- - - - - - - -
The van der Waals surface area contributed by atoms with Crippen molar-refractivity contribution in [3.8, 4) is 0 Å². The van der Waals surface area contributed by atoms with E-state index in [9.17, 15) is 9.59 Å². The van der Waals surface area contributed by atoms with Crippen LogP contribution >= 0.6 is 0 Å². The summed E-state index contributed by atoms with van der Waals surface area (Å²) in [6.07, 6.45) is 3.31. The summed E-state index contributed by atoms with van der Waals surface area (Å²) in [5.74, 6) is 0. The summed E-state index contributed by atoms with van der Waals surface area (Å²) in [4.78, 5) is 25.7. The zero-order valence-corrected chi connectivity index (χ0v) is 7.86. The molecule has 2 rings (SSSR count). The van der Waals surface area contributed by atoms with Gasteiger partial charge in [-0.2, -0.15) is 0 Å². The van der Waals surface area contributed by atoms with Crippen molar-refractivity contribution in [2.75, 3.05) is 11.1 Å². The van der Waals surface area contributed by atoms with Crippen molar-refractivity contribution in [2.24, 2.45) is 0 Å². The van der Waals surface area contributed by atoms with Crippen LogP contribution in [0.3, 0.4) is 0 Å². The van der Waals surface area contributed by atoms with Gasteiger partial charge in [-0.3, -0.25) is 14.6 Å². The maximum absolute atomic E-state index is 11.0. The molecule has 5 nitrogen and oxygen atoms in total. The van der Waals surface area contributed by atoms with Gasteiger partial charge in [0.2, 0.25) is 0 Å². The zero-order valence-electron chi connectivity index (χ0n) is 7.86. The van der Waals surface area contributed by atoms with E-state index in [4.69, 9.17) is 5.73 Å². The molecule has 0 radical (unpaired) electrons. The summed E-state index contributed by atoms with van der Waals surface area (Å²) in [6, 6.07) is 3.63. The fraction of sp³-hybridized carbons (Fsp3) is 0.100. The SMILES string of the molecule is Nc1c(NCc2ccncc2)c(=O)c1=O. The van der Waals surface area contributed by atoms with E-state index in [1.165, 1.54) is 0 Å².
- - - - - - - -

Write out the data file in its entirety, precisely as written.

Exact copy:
The van der Waals surface area contributed by atoms with Crippen molar-refractivity contribution in [3.8, 4) is 0 Å². The van der Waals surface area contributed by atoms with E-state index in [9.17, 15) is 9.59 Å². The van der Waals surface area contributed by atoms with Crippen LogP contribution >= 0.6 is 0 Å². The summed E-state index contributed by atoms with van der Waals surface area (Å²) in [6.07, 6.45) is 3.31. The summed E-state index contributed by atoms with van der Waals surface area (Å²) in [5.74, 6) is 0. The summed E-state index contributed by atoms with van der Waals surface area (Å²) in [4.78, 5) is 25.7. The zero-order valence-corrected chi connectivity index (χ0v) is 7.86. The molecule has 2 rings (SSSR count). The van der Waals surface area contributed by atoms with Gasteiger partial charge in [-0.2, -0.15) is 0 Å². The van der Waals surface area contributed by atoms with Crippen molar-refractivity contribution in [2.75, 3.05) is 11.1 Å². The van der Waals surface area contributed by atoms with Crippen molar-refractivity contribution in [2.24, 2.45) is 0 Å². The van der Waals surface area contributed by atoms with Crippen LogP contribution in [0.3, 0.4) is 0 Å². The van der Waals surface area contributed by atoms with Gasteiger partial charge in [-0.3, -0.25) is 14.6 Å². The maximum absolute atomic E-state index is 11.0. The molecule has 5 nitrogen and oxygen atoms in total. The van der Waals surface area contributed by atoms with Gasteiger partial charge in [0.2, 0.25) is 0 Å². The zero-order valence-electron chi connectivity index (χ0n) is 7.86. The van der Waals surface area contributed by atoms with E-state index in [4.69, 9.17) is 5.73 Å². The molecule has 0 radical (unpaired) electrons. The summed E-state index contributed by atoms with van der Waals surface area (Å²) in [6, 6.07) is 3.63. The fraction of sp³-hybridized carbons (Fsp3) is 0.100. The SMILES string of the molecule is Nc1c(NCc2ccncc2)c(=O)c1=O. The van der Waals surface area contributed by atoms with E-state index in [1.165, 1.54) is 0 Å².